Wrestler’s presence keeps U loose

Sarah Mitchell

Gophers assistant coach Marty Morgan easily separated Delaney Berger from the “pretty boys” and the “book worms” on Minnesota’s wrestling team, calling Berger “a bit eccentric” and saying “he considers himself a good-time Charlie.”
The 174-pound jokester was just as quick, however, to shoot back with some dirt on his fellow teammates and coaches.
“Everybody’s got their nicknames, but then we all have our self-proclaimed names,” Berger said. “Morgan’s self-proclaimed name is Shotgun, Morgan Shotgun. He claims that back in the day he used to get all hyped up before the meet. When he would run out from the locker room, people would yell ‘Shotgun.'”
Berger divulged others — Brandon Eggum as “Bam Bam” and Chad Kraft as “Limp Wrist” — but then became serious as the subject centered around his shoulder. At Saturday’s Great Plains Open in Lincoln, Neb., the junior suffered a third-round injury so severe he lost total sensation in his arm.
Since then Berger has regained only minimal feeling, but has lost hope of competing in the National Duals Meet, the second biggest event on the schedule next to the NCAA championships, this weekend in Iowa City. Inflamed nerves in his left shoulder will keep Berger off the mat for the next couple of weeks.
“If I could wrestle this weekend, it’d be a done deal,” Berger said. “But I don’t have the range of motion or sensation to do that.”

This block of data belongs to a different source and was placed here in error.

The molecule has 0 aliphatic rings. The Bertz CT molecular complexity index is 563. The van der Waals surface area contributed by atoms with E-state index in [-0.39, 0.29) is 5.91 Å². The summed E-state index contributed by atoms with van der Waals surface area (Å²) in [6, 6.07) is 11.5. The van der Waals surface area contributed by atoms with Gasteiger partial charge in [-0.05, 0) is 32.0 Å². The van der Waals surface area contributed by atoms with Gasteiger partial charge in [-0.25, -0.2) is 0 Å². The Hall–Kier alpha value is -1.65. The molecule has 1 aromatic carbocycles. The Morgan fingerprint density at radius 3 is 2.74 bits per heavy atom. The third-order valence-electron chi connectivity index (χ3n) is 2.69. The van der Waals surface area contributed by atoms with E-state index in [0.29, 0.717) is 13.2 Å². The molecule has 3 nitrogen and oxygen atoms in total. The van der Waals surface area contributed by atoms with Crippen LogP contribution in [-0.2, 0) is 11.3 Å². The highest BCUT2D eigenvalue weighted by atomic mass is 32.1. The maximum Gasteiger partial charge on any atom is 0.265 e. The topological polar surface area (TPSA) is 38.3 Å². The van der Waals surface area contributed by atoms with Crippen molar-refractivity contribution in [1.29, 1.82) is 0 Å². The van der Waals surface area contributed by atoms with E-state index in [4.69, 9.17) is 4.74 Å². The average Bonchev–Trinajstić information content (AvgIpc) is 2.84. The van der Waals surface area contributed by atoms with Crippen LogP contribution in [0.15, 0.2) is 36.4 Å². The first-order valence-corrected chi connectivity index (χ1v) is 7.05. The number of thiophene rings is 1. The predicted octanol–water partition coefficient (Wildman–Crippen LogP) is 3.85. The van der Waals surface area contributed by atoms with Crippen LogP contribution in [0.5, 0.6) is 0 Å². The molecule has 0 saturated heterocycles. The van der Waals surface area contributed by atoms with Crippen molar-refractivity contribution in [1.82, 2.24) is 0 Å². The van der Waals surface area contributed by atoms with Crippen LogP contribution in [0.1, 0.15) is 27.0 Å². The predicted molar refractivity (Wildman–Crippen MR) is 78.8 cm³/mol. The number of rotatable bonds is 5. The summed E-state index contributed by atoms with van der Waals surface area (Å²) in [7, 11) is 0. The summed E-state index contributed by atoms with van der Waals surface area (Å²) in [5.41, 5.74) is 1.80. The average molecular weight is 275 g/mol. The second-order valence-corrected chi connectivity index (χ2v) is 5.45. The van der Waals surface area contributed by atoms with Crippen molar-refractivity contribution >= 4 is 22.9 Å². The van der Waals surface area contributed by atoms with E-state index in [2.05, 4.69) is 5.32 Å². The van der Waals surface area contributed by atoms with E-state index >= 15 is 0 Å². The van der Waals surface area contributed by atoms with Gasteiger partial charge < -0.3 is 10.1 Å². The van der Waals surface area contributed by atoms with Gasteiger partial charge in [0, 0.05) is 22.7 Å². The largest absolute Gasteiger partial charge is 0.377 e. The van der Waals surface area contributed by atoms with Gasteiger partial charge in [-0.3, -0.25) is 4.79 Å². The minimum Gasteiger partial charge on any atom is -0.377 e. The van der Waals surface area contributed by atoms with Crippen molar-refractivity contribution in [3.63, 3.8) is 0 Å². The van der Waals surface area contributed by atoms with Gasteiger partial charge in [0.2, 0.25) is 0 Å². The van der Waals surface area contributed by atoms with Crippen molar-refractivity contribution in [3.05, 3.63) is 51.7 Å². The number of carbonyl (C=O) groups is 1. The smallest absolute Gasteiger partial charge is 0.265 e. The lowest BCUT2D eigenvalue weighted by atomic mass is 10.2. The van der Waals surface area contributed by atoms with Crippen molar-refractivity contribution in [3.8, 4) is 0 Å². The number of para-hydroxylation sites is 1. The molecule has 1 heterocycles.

Berger’s first real recognition as a grappler came in junior high, when as a seventh grader the self-described “ornery little sucker” made the high school’s varsity team along with his twin brother Dustin. The Mandan, N.D., native placed in state competition the following season.
By his final year of high school, Berger was completely dedicated to the sport and never doubted joining Minnesota’s hard-nosed program.
“Wrestling is 99 percent of our lives. We deny ourselves of some things that ordinary people take for granted,” Berger said. “But (coach J Robinson) says that if it’s important to you, you’ll find a way to get everything else done.”
The sports studies major already has plans to occupy his free time after wrestling. One direction includes combining his intrigue with the law with his love for sports. But due in part to an experience last year, Berger is also considering a stop in Hollywood first.
“I was in class one day and I answered a question and the teacher said, ‘Why don’t you come try out for this play tonight,’ just because of the way I answered the question,” Berger said.
Curious, Berger tried out for “Yes, I Said I Remember,” by D.H. Lawrence. Two days later, the wrestler, called “Horsey” by his teammates, found his name on the call back list.
“Before the last tryout, they made everyone stand in a line and share their past experiences,” Berger said. “I’m standing at the end of the line and listening to people list off all these experiences and I have none. When the guy got to me I said, “`I was in ‘Salty the Singing Song Book’ in seventh grade.’ Everyone laughed.”
But Berger showed the critics, grabbing one of five parts. His role was Henry, a character bearing close resemblance to Val Kilmer in the movie “Tombstone,” and Berger’s teammates were among his admirers on opening night.
Whether they’re rooting him on from the sidelines or from front stage seats, Berger said his relationships with teammates like Tim “The Beast” Hartung and Josh “Spiderman” Holiday will make it harder to leave his career as a Gophers wrestler behind.
“Wherever I go, wrestling will always be a part of my life,” Berger said. “I don’t want to leave my buddies.”